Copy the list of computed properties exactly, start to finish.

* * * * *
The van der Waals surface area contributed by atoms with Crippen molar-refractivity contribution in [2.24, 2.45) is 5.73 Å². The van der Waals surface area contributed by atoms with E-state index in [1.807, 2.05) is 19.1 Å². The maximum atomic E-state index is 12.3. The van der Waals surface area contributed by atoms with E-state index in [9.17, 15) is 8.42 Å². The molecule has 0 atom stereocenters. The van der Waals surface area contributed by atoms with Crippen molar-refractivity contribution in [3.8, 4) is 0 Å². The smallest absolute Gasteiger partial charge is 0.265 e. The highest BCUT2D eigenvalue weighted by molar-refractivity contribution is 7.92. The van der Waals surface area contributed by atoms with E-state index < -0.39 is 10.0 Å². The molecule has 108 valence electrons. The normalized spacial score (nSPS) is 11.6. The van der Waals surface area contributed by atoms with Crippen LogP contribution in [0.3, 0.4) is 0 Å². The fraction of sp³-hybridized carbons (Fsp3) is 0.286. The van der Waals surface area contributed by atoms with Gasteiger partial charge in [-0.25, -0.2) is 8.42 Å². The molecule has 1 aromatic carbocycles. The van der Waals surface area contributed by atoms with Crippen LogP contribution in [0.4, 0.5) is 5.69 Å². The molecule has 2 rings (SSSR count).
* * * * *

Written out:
The van der Waals surface area contributed by atoms with Crippen molar-refractivity contribution in [2.24, 2.45) is 5.73 Å². The van der Waals surface area contributed by atoms with E-state index in [1.807, 2.05) is 19.1 Å². The maximum atomic E-state index is 12.3. The van der Waals surface area contributed by atoms with E-state index in [9.17, 15) is 8.42 Å². The molecule has 0 atom stereocenters. The van der Waals surface area contributed by atoms with Crippen molar-refractivity contribution in [3.8, 4) is 0 Å². The smallest absolute Gasteiger partial charge is 0.265 e. The highest BCUT2D eigenvalue weighted by molar-refractivity contribution is 7.92. The van der Waals surface area contributed by atoms with E-state index < -0.39 is 10.0 Å². The molecule has 108 valence electrons. The normalized spacial score (nSPS) is 11.6. The van der Waals surface area contributed by atoms with Crippen LogP contribution in [0.3, 0.4) is 0 Å². The fraction of sp³-hybridized carbons (Fsp3) is 0.286. The van der Waals surface area contributed by atoms with Gasteiger partial charge in [-0.25, -0.2) is 8.42 Å². The molecule has 1 aromatic carbocycles. The van der Waals surface area contributed by atoms with Crippen LogP contribution in [0.4, 0.5) is 5.69 Å². The molecule has 2 rings (SSSR count).